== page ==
Mexico’s conspicuous effort to incorporate foreign forensic teams into its investigation of the Iguala mass kidnapping seems aimed at giving the inquiry a dose of credibility. But it may have accomplished precisely the opposite.
In the four months that have passed since 43 student protesters disappeared from Iguala, Guerrero, the government of President Enrique Peña Nieto and the victims’ families have brought teams of investigators from Argentina and Austria, and relied on laboratories in the US and Austria, to assist in the search for the students’ remains. These teams were part of a broader attempt by Mexican authorities to tout their investigation as serious, open, and honest. The government also, for instance, celebrated the number of interviews, raids, and arrests it carried out as it pursued the culprits.
Ideally, these forensic teams would have supported the findings that Mexico’s government announced last month: the students were abducted by members of the Guerreros Unidos and their police allies in Iguala; they were taken to a trash dump in nearby Cocula, they were executed and their bodies incinerated, and their remains were finally thrown into a nearby river.
Instead, foreign forensic teams have been some of the leading voices casting doubt on the official narrative. The Argentines publicized a series of errors made by the Mexican forensic team, and they raised questions over assertions that the bodies were all incinerated in a single fire at the trash dump.
Additionally, foreign forensic teams have disclosed that the remains of other victims — unrelated to the 43 students — were present in the Cocula trash dump. These teams have also noted that they were not present when Mexican authorities recovered the garbage bags from the river — from which they sent 17 samples, but only manage to connect one of them to a victim’s remains — leading to further worry that the recovery was somehow manipulated.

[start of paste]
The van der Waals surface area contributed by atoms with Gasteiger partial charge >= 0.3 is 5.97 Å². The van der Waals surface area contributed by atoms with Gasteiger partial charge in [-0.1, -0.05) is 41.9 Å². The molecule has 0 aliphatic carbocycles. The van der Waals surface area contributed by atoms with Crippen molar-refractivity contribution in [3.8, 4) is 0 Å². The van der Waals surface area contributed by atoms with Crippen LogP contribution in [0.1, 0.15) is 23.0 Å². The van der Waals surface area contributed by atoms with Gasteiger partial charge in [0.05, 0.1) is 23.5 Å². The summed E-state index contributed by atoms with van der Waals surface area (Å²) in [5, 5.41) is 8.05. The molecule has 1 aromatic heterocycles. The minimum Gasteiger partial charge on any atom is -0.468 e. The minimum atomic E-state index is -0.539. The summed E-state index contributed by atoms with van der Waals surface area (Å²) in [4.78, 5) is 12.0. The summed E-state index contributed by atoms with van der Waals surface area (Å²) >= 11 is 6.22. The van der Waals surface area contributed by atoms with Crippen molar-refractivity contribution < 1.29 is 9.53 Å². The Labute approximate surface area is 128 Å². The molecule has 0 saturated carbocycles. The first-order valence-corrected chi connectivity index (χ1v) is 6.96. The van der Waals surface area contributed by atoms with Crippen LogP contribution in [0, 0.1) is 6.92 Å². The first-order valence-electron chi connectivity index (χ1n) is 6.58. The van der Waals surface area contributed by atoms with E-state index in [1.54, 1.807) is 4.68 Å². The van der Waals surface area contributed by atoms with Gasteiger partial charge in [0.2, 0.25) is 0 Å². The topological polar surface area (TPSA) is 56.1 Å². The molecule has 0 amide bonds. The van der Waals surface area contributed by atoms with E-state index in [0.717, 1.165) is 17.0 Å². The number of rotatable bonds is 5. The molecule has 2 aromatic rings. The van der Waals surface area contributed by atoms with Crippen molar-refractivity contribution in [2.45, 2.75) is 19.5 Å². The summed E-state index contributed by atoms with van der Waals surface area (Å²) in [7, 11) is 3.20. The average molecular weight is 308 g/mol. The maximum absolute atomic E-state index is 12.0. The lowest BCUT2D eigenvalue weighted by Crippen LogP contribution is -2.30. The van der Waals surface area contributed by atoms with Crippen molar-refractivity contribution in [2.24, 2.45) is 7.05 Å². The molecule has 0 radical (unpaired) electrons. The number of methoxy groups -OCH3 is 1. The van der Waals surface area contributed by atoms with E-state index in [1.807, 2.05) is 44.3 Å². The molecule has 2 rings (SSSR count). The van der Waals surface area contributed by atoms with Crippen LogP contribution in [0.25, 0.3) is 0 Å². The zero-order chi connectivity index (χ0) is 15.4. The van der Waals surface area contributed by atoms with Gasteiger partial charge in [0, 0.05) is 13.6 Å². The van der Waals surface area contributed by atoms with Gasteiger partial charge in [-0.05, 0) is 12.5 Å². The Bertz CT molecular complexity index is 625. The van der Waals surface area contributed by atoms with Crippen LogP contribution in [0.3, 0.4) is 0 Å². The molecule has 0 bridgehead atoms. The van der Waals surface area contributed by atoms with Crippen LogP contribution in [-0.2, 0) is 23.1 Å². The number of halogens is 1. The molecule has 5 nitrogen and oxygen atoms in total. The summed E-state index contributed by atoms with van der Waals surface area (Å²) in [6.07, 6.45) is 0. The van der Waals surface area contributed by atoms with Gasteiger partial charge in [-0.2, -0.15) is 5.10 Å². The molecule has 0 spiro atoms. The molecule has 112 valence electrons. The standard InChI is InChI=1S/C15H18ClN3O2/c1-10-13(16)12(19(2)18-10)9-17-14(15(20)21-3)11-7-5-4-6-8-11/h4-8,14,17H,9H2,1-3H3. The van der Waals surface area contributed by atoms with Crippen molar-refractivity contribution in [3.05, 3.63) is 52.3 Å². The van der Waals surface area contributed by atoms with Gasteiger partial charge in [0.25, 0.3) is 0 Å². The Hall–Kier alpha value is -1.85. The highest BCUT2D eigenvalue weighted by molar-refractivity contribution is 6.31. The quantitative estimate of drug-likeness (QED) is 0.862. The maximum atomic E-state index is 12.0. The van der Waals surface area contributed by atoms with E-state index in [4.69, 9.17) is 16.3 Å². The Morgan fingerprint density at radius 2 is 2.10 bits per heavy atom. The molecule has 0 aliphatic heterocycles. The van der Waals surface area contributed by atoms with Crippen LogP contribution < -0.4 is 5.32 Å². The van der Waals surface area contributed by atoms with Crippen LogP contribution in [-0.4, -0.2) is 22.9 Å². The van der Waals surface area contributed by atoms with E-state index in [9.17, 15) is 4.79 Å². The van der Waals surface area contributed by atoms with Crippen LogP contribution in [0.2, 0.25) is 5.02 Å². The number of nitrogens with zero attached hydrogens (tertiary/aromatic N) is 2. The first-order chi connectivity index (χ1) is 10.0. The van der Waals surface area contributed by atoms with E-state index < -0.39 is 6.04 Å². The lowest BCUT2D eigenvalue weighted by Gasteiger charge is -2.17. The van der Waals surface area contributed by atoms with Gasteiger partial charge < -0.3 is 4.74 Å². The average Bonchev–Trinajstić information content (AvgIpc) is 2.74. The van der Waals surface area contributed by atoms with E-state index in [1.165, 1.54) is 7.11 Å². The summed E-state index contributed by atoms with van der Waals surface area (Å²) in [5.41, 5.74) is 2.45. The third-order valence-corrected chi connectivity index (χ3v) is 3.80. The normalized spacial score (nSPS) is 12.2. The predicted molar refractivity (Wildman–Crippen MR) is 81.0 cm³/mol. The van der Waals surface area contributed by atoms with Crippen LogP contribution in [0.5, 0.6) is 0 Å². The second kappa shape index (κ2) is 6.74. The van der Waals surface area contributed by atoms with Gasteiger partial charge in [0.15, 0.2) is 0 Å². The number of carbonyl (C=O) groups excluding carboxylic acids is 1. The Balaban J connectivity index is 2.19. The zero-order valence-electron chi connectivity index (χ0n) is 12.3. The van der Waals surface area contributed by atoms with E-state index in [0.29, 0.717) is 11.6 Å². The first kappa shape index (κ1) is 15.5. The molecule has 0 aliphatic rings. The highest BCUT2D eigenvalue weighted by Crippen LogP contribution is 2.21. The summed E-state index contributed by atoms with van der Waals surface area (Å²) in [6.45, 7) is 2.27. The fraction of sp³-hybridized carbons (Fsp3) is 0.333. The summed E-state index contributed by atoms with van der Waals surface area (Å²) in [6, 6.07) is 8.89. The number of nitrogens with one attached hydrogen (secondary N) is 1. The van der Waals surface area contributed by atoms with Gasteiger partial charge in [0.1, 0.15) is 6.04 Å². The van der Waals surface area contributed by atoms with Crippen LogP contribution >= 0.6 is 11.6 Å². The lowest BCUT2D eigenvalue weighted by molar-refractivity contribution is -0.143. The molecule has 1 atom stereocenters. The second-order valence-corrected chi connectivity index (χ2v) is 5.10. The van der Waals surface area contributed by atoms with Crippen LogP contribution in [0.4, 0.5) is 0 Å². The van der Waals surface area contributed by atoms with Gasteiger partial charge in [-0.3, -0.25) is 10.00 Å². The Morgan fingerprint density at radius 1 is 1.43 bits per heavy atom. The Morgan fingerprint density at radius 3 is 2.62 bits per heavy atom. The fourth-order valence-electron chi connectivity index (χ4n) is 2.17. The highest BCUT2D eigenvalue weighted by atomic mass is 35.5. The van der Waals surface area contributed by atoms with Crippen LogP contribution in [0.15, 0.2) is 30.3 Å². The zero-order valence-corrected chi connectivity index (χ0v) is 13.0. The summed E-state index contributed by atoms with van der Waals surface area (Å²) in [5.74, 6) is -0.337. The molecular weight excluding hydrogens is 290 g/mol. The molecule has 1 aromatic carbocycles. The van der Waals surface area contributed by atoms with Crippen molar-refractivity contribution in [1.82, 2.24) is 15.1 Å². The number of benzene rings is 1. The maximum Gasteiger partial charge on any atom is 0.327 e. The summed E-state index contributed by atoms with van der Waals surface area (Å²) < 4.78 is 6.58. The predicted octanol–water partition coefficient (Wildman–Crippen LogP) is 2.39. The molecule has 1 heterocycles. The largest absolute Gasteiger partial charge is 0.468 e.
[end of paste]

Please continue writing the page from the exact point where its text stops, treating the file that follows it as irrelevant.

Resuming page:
InSight Crime Analysis
The collaboration with the foreign forensic teams is presumably meant to inject a bit of a credibility into the Mexican government’s response, which has been attacked around the world as being ineffectual and unserious. Analysts and activists have picked on Peña Nieto for dithering while Guerrero burns, and they have attacked some of Mexico’s foremost political figures for their support of the politicians most directly implicated in the Iguala case.
Against such a backdrop, public distrust in the government’s investigation is inevitable. Thus, bringing in the Austrian and Argentine forensic teams is a way to insulate the investigation from Mexicans’ widespread suspicion of their governing class.
Inviting foreign experts to help investigate high-profile incidents isn’t an unusual practice in Mexico. US investigators were called in to assist the probe into the 2008 Mexican City plane crash that killed Interior Minister Juan Camilo Mouriño and former drug czar Jose Luis Santiago Vasconcelos. American forensic experts also participated in the investigation into the 2009 fire that killed 49 children at a daycare center in Sonora.